Note from William: This post continues my series of observances of historic performances that I attended at San Francisco Opera during the general directorship of Kurt Herbert Adler. This is the second of five such observances of performances from the company’s 1960 Fall season.
The standard repertory of opera is disproportionately represented by the output of composers from four nations – Italy, Germany, France and Austria. In the 21st century the singers who perform those operas come from nations throughout the world, but, for much of the history of opera, up into well into the postwar era of the latter half of the 20th century, the four countries from whom the major operatic composers came, also produced a disproportionate number of the major opera singers.
This is a subject that we will return to in future posts, discussing in more detail why it was so in the past and why it is less so now, but this particular post is one of a series of features observing the 50 year anniversaries of operatic performances I attended as a teenager and thoughts that each occasion evokes.
Of the five performances I saw in 1960, I have left the discussion of the 50th anniversary of my first “Rosenkavalier” to the end of December 2010 for two reasons. First, next month is the hundredth anniversary of the opera’s first performance. I am scheduled to review a performance of that opera just a few weeks after the 100th birthday at San Diego Opera, and it seems right to concentrate my discussions of performances of Richard Strauss’ most famous opera nearer to the centennial date.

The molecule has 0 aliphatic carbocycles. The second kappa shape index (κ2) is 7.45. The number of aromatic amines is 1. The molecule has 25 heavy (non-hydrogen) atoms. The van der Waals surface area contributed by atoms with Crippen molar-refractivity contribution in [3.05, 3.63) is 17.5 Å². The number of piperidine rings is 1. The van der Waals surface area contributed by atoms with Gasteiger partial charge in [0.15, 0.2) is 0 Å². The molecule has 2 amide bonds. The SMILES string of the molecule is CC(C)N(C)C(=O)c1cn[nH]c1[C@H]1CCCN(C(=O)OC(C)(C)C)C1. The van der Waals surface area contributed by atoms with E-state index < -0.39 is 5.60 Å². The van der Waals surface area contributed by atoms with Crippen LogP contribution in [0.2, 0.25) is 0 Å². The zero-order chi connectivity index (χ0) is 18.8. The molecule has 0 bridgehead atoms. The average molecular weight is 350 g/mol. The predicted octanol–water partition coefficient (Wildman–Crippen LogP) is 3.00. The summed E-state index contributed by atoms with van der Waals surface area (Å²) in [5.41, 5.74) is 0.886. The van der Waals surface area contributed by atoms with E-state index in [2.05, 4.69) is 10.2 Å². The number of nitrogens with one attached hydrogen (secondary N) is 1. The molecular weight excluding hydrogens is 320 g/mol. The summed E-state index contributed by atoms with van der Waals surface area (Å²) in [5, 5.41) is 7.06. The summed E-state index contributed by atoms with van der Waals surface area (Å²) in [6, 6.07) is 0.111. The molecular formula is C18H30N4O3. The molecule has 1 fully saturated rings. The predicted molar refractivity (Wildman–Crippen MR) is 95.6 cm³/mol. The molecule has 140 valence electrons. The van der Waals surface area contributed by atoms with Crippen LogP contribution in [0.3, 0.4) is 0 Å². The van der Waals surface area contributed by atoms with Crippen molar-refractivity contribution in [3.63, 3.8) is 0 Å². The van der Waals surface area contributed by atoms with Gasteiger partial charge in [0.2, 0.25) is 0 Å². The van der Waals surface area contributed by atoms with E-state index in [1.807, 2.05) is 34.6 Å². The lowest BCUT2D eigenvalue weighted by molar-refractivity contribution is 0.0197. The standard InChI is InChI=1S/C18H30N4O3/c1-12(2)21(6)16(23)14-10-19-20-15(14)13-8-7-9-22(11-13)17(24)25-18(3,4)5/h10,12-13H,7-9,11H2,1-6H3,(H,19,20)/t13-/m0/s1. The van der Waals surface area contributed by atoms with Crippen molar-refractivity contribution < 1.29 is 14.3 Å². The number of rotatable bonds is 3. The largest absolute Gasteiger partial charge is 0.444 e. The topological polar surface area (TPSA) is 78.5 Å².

Second, historical forces had created a political and military alignment of the four nations listed as the home countries of opera’s standard repertory. Each of the four during the greater part of the first half of the 1940s were enemy nations of the United States of America and its wartime allies.